Federal Bailout No More! State and Local Governments Must Deal With TheirOwn Pension Predicaments | Citizens Against Government Waste

Federal Bailout No More! State and Local Governments Must Deal With TheirOwn Pension Predicaments

The WasteWatcher

In December 2008, state governments had nearly $1.94 trillion set aside in pension funds for approximately 20 million active state and local government employees and seven million retirees and dependents who currently receive benefits. 

Using market-based discount rates that reflect the risk profile of pension liabilities, finance professors Robert Novy-Marx of the University of Chicago and Joshua Rauhof Northwestern University calculated that states have pension liabilities of $5.17 trillion, which means that state pension plans are unfunded by $3.23 trillion.  Local government pension plans are unfunded by $574 billion. 

Government accounting standards, however, show that states’ unfunded pension liability is$1 trillion.  The undervaluation is due to the fact that government accounting standards require state and local governments to discount liabilities at an unrealistically high rate of return on their assets.  In New Jersey, for example, the state government projects an 8.25 percent rate of return when, in reality, the rate of return on underlying assets is probably much lower due to the recent economic slump.  According to Andrew Biggs of the American Enterprise Institute, if New Jersey’s pension plans were recalculated applying the same rates as private pension plans, the tab would be $145 billion: $113 billion more than the reported $32 billion liability.

These faulty accounting practices are dangerous and misguiding.  While the rate of return on pension assets fluctuates, the fiscal promises made to state and local employees do not.  Moreover, taxpayers who foot the bill for pension funds do not have a realistic estimate of how indebted they are to state and local governments.

State and local governments’ empty coffers should not ignored, nor should they become dependent on federal bailouts to ensure the fiscal soundness of their pension plans. Thankfully, some lawmakers on Capitol Hill have already begun to highlight this massive problem, proposing legislation that would publicize state and local pension fund balance sheets and prohibit the federal government from bailing out funds that have failed to act in a fiscally responsible manner.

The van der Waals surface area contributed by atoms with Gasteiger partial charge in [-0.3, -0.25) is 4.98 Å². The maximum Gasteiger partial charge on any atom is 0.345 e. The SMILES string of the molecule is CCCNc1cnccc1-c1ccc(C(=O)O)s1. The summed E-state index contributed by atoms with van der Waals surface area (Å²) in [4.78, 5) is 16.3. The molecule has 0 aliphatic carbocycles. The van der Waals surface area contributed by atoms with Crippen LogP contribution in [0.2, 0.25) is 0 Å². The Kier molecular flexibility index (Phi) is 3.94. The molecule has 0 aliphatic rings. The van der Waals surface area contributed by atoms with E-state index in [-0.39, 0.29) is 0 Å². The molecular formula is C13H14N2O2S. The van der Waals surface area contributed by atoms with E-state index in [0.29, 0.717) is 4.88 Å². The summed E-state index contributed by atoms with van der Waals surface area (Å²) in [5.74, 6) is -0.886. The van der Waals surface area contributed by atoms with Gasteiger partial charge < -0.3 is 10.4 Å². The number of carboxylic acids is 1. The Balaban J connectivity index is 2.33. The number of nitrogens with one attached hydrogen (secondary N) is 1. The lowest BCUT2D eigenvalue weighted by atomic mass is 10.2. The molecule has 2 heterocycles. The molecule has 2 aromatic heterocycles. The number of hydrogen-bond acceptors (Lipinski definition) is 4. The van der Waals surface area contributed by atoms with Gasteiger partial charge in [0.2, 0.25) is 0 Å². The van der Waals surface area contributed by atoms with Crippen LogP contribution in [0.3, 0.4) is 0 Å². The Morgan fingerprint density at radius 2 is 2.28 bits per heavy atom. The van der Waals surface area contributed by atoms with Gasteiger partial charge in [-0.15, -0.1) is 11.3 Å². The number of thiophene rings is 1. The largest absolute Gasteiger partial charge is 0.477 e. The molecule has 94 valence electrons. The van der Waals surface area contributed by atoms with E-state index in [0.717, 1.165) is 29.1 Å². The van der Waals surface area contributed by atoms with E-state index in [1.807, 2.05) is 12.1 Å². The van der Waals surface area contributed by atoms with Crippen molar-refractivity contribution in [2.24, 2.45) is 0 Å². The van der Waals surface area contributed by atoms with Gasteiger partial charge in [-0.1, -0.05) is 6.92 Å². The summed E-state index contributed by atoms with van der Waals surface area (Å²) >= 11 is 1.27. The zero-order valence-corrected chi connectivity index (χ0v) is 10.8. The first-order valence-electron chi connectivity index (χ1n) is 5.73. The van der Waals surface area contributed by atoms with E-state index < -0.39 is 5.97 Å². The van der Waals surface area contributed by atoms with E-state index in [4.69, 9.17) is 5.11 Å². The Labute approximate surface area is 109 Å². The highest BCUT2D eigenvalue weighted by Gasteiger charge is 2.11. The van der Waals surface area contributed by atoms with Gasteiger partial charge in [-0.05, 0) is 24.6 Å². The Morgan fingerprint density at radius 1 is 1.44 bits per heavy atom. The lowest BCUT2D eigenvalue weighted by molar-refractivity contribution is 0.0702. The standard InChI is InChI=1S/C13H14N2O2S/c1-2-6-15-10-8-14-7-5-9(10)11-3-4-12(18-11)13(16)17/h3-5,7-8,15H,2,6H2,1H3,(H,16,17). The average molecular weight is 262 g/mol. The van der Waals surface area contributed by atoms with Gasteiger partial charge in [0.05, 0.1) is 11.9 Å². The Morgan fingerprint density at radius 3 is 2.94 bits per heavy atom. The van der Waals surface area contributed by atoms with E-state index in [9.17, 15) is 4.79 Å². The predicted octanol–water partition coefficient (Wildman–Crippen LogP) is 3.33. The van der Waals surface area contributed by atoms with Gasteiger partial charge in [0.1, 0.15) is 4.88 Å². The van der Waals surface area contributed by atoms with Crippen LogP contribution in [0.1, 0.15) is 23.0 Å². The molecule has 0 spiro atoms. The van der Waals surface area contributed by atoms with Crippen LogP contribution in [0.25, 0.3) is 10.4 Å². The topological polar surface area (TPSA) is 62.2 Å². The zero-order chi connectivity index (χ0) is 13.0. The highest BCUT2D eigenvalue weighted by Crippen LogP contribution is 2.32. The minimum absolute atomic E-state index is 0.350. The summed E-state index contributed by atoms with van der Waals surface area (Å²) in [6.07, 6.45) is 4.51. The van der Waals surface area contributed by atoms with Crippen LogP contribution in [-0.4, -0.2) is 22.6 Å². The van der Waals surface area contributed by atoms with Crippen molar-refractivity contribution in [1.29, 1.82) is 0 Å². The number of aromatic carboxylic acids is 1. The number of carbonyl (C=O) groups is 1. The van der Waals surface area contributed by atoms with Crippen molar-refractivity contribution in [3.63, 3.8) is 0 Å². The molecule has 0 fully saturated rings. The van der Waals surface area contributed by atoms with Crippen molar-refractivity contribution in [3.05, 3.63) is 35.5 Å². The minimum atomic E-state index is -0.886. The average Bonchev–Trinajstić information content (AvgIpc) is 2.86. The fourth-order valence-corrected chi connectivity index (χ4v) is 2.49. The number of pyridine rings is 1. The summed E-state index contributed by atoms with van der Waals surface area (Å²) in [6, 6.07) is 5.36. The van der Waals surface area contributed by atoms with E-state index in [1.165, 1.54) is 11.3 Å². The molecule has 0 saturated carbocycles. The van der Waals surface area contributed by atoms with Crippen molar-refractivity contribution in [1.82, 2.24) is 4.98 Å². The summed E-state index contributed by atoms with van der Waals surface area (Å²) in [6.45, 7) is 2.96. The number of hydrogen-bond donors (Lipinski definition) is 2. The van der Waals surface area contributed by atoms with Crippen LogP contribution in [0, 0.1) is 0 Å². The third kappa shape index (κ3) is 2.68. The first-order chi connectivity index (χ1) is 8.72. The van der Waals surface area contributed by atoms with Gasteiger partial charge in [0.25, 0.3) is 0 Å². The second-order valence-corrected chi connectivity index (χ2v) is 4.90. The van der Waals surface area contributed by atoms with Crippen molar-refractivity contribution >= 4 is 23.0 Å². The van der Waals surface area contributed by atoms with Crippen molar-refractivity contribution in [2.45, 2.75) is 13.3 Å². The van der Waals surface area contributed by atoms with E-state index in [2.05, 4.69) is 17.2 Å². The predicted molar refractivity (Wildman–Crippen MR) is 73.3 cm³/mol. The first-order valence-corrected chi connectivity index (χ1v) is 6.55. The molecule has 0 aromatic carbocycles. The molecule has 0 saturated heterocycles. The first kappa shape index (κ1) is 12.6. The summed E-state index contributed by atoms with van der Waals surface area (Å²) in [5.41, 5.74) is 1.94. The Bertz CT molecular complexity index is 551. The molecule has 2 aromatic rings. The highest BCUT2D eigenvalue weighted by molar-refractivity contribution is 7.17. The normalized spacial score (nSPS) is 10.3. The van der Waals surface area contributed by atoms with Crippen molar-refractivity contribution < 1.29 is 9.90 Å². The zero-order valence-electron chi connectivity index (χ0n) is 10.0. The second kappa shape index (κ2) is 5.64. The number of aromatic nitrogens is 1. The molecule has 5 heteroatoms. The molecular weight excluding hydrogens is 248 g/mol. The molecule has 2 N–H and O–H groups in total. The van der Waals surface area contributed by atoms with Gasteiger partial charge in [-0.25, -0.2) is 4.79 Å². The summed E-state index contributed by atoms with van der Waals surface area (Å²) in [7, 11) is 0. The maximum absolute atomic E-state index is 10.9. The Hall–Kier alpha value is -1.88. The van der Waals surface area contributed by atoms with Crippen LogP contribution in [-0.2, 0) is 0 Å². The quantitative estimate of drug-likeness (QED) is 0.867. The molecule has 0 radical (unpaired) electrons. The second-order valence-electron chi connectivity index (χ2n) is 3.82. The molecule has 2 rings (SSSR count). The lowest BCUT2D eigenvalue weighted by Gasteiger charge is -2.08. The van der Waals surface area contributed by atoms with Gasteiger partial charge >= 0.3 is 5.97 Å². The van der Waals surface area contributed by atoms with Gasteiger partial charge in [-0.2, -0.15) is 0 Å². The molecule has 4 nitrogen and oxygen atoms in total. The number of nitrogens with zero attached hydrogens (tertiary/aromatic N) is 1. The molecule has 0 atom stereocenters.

Rep. Devin Nunes’ (R-Calif.) will be introducing the State and Local Pension Transparency and Accountability Act.  The bill will require state and local government pension plans to disclose the true nature of their liabilities with the Secretary of the Treasury and to make their financial statements available to the public through a searchable website.  This is an important step in tackling state and local pension fund liabilities, as increasing transparency will make lawmakers more accountable to taxpayers and compel them to deal with the reality of their fiscal crises. 

Rep. Jason Chaffetz (R-Utah) plans to introduce a non-binding resolution which will express opposition to a federal bailout of state and local government employee pension plans and other post-employment benefit plans, and promote the replacement of defined benefit plans with defined contribution plans as a solution for controlling ballooning liabilities.  Switching to a defined contribution plan would allow employees to set aside money that would generate savings for their own retirement, rather than funding benefits for current retirees. Additionally, under a defined contribution plan, state and local governments would not bear the risks associated with underfunding or underperformance of fund assets. 

With a growing $13.7 trillion debt, the federal government cannot and should not be responsible for fiscally irresponsible states, especially at the expense of taxpayers and those states which have properly managed their budgets.   Efforts like those of Reps. Nunes and Chaffetz to increase transparency, call attention to the pension liability issue, and quash the expectation of a federal bailout will force states and localities to confront their problems and consider real reforms that could save taxpayers billions. 

States and localities can no longer rest on their laurels as their pension liabilitiesand reliance on a federal rescue package continues to grow.  State and local governments must understand the urgency of the situation and be pressured to implement changes before they are faced with filing bankruptcy, or worse, forcing their financial problems beyond their borders onto the American people.

  -- Erica Gordon

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